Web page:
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Freelance journalist based in Istanbul. Keeping an eye on Turkish politics.
Surrogacy has been a controversial topic for decades, with some feminist and religious groups regarding it as exploitation.
While in Britain surrogacy is regulated, in many other European countries is illegal. In the US, the law varies from state to state. Differences in legislation and costs have created "a global surrogacy trade rife with complications and pitfalls".
Low-cost and unregulated countries such as Thailand, India or Nepal are now barring foreign clients or banning surrogacy altogether to protect surrogates from exploitation.
"Some single men [and gay couples] are also seeking surrogates, just as single women may turn to sperm banks when Mr Right does not appear."
While in Western countries the surrogate is often portrayed as a woman who wants to "help" other women and men have a family, this piece invites the reader to reflect on the surrogates' position elsewhere.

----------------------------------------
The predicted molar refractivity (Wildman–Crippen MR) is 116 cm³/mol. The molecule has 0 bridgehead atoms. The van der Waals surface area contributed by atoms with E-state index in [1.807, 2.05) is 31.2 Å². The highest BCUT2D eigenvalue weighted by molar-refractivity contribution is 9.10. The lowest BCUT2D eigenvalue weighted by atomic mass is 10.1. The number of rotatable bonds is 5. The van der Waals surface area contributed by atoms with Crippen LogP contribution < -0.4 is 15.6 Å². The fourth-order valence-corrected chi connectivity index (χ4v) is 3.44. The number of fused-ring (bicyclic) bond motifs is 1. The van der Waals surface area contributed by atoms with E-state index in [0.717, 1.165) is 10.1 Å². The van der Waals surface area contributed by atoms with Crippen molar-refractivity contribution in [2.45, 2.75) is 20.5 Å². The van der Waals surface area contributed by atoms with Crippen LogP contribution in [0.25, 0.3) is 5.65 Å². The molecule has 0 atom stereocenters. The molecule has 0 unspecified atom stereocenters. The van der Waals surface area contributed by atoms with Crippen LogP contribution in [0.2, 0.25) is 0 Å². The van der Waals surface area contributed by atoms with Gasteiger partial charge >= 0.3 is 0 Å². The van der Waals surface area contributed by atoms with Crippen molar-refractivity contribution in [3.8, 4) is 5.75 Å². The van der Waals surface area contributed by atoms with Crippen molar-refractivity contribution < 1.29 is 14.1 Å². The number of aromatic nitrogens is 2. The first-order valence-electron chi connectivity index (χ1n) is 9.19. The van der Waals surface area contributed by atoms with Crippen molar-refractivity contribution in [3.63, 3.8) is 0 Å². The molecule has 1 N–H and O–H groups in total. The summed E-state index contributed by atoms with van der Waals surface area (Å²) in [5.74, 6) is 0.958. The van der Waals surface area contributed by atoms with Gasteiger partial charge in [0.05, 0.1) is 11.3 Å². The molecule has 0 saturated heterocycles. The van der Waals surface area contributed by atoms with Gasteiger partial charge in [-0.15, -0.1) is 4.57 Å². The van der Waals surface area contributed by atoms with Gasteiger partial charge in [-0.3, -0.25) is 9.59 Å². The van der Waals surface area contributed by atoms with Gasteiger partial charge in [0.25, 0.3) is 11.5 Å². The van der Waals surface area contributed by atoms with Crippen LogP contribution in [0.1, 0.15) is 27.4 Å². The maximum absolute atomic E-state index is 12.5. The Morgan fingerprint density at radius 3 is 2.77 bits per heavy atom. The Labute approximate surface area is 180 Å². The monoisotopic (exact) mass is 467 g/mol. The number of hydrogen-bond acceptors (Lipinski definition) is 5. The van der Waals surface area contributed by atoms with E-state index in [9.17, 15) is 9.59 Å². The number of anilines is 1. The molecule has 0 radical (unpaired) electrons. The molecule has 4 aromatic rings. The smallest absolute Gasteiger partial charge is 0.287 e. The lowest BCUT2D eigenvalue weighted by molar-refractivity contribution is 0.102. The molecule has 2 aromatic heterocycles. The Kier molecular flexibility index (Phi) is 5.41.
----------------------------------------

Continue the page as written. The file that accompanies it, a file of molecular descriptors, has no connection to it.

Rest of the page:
In Thailand, Nepal and India, surrogates are often poor and illiterate women who "earn an amount equivalent to ten years' wages for a single pregnancy". They face multiple pregnancies without knowing the risks, overused caesarean sections and lack of post-partum care.
There are also problems with couples pulling out because of a divorce – with the child given up for adoption; debates over the termination of the pregnancy if the fetus has severe defects; and legal issues faced by parents trying to bring their babies home.
"Some babies born through cross-border surrogacy have been stuck without any citizenship, or without parents who are legally recognised in the country where they are being raised."
However, the new rules, rather than ending the trade, are simply moving it elsewhere to Greece, Laos and Ukraine. Several African countries are also becoming more popular.
Overall, an interesting read on a very hot topic in need of further consideration, and regulation.